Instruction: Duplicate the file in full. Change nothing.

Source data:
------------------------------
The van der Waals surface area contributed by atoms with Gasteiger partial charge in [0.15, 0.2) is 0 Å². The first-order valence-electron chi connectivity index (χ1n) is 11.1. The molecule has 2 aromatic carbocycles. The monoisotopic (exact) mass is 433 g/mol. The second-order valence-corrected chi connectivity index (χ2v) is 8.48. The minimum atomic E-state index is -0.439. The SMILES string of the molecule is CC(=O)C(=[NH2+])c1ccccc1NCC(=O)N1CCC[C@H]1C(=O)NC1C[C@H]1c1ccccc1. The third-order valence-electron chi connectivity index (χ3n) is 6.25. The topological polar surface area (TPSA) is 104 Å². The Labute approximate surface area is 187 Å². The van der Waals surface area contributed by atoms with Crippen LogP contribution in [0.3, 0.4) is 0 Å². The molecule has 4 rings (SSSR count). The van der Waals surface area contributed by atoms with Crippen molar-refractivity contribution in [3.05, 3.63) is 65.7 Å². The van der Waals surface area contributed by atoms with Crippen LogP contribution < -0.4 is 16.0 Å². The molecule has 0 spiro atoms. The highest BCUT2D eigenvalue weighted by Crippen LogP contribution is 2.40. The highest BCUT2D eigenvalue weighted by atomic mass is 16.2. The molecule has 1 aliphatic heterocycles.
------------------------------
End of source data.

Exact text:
The van der Waals surface area contributed by atoms with Gasteiger partial charge in [0.15, 0.2) is 0 Å². The first-order valence-electron chi connectivity index (χ1n) is 11.1. The molecule has 2 aromatic carbocycles. The monoisotopic (exact) mass is 433 g/mol. The second-order valence-corrected chi connectivity index (χ2v) is 8.48. The minimum atomic E-state index is -0.439. The SMILES string of the molecule is CC(=O)C(=[NH2+])c1ccccc1NCC(=O)N1CCC[C@H]1C(=O)NC1C[C@H]1c1ccccc1. The third-order valence-electron chi connectivity index (χ3n) is 6.25. The topological polar surface area (TPSA) is 104 Å². The Labute approximate surface area is 187 Å². The van der Waals surface area contributed by atoms with Crippen LogP contribution in [0.3, 0.4) is 0 Å². The molecule has 4 rings (SSSR count). The van der Waals surface area contributed by atoms with Crippen molar-refractivity contribution in [3.05, 3.63) is 65.7 Å². The van der Waals surface area contributed by atoms with Crippen LogP contribution < -0.4 is 16.0 Å². The molecule has 0 spiro atoms. The highest BCUT2D eigenvalue weighted by Crippen LogP contribution is 2.40. The highest BCUT2D eigenvalue weighted by atomic mass is 16.2. The molecule has 1 aliphatic heterocycles.